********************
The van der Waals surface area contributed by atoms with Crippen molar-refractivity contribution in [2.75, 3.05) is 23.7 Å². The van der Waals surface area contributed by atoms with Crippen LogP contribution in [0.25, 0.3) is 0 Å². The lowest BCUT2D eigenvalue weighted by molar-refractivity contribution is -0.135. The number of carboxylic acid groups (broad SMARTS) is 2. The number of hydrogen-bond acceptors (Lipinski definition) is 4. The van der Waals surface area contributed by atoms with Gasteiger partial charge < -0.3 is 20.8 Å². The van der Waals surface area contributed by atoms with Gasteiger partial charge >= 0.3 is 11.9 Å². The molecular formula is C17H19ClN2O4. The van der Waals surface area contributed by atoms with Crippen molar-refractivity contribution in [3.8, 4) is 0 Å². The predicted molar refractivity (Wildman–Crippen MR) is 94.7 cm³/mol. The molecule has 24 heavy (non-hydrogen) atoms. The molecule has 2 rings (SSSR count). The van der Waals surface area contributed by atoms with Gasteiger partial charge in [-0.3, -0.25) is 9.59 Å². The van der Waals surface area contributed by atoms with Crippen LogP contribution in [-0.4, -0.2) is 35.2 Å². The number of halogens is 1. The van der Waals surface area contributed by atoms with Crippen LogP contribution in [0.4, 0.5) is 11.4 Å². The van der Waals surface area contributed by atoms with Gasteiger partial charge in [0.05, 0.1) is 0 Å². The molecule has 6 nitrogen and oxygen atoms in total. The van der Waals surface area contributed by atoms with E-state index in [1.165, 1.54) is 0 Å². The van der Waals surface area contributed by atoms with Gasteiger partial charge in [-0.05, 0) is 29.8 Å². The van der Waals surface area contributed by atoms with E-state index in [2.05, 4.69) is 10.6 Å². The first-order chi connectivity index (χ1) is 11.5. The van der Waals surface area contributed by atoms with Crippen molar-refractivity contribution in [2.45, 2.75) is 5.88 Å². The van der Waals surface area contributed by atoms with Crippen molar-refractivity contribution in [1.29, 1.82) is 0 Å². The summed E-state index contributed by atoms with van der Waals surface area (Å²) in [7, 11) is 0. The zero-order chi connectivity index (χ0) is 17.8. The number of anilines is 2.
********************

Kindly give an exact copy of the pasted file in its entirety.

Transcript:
The van der Waals surface area contributed by atoms with Crippen molar-refractivity contribution in [2.75, 3.05) is 23.7 Å². The van der Waals surface area contributed by atoms with Crippen LogP contribution in [0.25, 0.3) is 0 Å². The lowest BCUT2D eigenvalue weighted by molar-refractivity contribution is -0.135. The number of carboxylic acid groups (broad SMARTS) is 2. The number of hydrogen-bond acceptors (Lipinski definition) is 4. The van der Waals surface area contributed by atoms with Gasteiger partial charge < -0.3 is 20.8 Å². The van der Waals surface area contributed by atoms with Gasteiger partial charge >= 0.3 is 11.9 Å². The molecular formula is C17H19ClN2O4. The van der Waals surface area contributed by atoms with Crippen molar-refractivity contribution in [3.8, 4) is 0 Å². The predicted molar refractivity (Wildman–Crippen MR) is 94.7 cm³/mol. The molecule has 24 heavy (non-hydrogen) atoms. The molecule has 2 rings (SSSR count). The van der Waals surface area contributed by atoms with Gasteiger partial charge in [-0.3, -0.25) is 9.59 Å². The van der Waals surface area contributed by atoms with Crippen LogP contribution in [-0.4, -0.2) is 35.2 Å². The number of halogens is 1. The van der Waals surface area contributed by atoms with Crippen LogP contribution in [0.4, 0.5) is 11.4 Å². The van der Waals surface area contributed by atoms with Gasteiger partial charge in [0.05, 0.1) is 0 Å². The molecule has 6 nitrogen and oxygen atoms in total. The van der Waals surface area contributed by atoms with E-state index in [1.165, 1.54) is 0 Å². The van der Waals surface area contributed by atoms with Gasteiger partial charge in [-0.05, 0) is 29.8 Å². The van der Waals surface area contributed by atoms with E-state index in [2.05, 4.69) is 10.6 Å². The first-order chi connectivity index (χ1) is 11.5. The van der Waals surface area contributed by atoms with Crippen molar-refractivity contribution in [2.45, 2.75) is 5.88 Å². The van der Waals surface area contributed by atoms with Crippen molar-refractivity contribution in [1.29, 1.82) is 0 Å². The summed E-state index contributed by atoms with van der Waals surface area (Å²) in [7, 11) is 0. The zero-order chi connectivity index (χ0) is 17.8. The number of anilines is 2.